When Adam came from the Creator’s hand, he bore, in his physical, mental, and spiritual nature, a likeness to his Maker. “God created man in His own image” (Genesis 1:27), and it was His purpose that the longer man lived the more fully he should reveal this image?the more fully reflect the glory of the Creator. All his faculties were capable of development; their capacity and vigor were continually to increase. Vast was the scope offered for their exercise, glorious the field opened to their research. The mysteries of the visible universe?the “wondrous works of Him which is perfect in knowledge” (Job 37:16)?invited man’s study. Face-to-face, heart-to-heart communion with his Maker was his high privilege. Had he remained loyal to God, all this would have been his forever. Throughout eternal ages he would have continued to gain new treasures of knowledge, to discover fresh springs of happiness, and to obtain clearer and yet clearer conceptions of the wisdom, the power, and the love of God. More and more fully would he have fulfilled the object of his creation, more and more fully have reflected the Creator’s glory.?Ellen G. White, Education* 15.1.

In fact, this wholistic understanding of the image of God, including the physical body, is reaffirmed in the other Creation account, which says that “man became a living being” (Gen. 2:7, NKJV), literally, “a living soul” (nefesh), as the result of two divine operations: God “formed” and God “breathed.” Note that the “breath” often refers to the spiritual dimension, but it also is closely tied to the biological capacity for breathing, the part of the man that was “formed . . . of the dust of the ground.” It is the “breath of life”; that is, breath (spiritual) and life (physical). [In Hebrew and Greek, the words used to mean breath also mean spirit.]

God will later perform a third operation, this time to create the woman from the body of the man (Gen. 2:21, 22), a way to emphasize that she is of the same nature as the man.?Adult Sabbath School Bible Study Guide* for Wednesday, March 30.†‡§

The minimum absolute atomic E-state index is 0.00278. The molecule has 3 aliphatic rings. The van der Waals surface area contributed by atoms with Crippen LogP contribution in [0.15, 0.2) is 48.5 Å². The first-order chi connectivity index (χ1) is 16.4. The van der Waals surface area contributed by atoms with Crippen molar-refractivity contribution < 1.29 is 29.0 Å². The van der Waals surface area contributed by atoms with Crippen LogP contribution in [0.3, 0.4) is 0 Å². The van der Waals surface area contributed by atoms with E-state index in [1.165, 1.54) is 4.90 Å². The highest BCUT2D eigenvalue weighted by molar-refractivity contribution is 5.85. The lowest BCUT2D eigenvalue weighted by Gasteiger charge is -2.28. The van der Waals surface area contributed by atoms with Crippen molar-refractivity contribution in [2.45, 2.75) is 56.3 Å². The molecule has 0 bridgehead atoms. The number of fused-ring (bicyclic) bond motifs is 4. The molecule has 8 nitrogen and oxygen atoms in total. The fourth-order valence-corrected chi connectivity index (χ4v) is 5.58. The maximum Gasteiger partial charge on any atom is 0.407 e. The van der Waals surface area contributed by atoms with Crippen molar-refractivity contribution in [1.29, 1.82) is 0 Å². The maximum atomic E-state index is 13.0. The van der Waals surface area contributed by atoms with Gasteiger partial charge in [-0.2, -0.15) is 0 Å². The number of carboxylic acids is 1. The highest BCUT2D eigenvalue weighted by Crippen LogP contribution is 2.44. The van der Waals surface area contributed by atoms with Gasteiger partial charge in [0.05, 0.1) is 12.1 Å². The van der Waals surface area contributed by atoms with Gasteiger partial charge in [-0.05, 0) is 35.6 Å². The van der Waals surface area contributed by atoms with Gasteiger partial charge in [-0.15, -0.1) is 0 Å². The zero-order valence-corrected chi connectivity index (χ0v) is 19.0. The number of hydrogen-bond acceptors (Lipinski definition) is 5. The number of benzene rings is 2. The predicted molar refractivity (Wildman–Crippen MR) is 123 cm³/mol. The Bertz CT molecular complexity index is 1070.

Genesis 2:21-23: 21 Then the LORD God made the man fall into a deep sleep, and while he was sleeping, he took out one of the man’s ribs and closed up the flesh. 22He formed a woman out of the rib and brought her to him. 23Then the man said,

“At last, here is one of my own kind—

Bone taken from my bone, and flesh from my flesh.

‘Woman’ is her name because she was taken out of man.”?Good News Bible.*

  1. My father was an anesthesiologist. Anesthesiologists say that God was the first anesthesiologist and that God working as an anesthesiologist was the first act of a physician, putting Adam to sleep before removing his rib. God was also the first surgeon. He did a perfect job.
  2. Some have suggested that God took a careful look at Adam and said, “I can do better than that!”
  3. Some people want to say that women are subject to men because the first woman was taken out of man. I remind such people that every man since then has been taken out of a woman!
  4. God had no sooner created Adam than He began to bless him with three huge gifts: (1) The Garden of Eden (Genesis 2:8); (2) Food (Genesis 2:16); and (3) The woman (Genesis 2:22). God gave Adam and Eve a wonderful relationship; they had each other.
  5. But, there was one restriction on their freedom. As we read earlier:

Genesis 2:15-17: 15 Then the LORD God placed the man in the Garden of Eden to cultivate it and guard it. 16He said to him, “You may eat the fruit of any tree in the garden, 17except the tree that gives knowledge of what is good and what is bad. You must not eat the fruit of that tree; if you do, you will die the same day.”?Good News Bible.*

  1. Humans were to attend to and care for the garden. They were given access to the fruits and grains and nuts produced by that garden and told that they could freely eat of all of them except for the one tree which was forbidden.
  2. And, later, man was to leave his father and his mother and cling to his wife so that they could form a new pair.

Genesis 2:24: That is why a man leaves his father and mother and is united with his wife, and they become one.?Good News Bible.*

  1. Why is it said that it is the man who must leave his parents and not the woman? In the Bible, man is often used in the generic sense, including both male and female. Consider the following several paragraphs from Ellen White in Story of Redemption pages 20-22.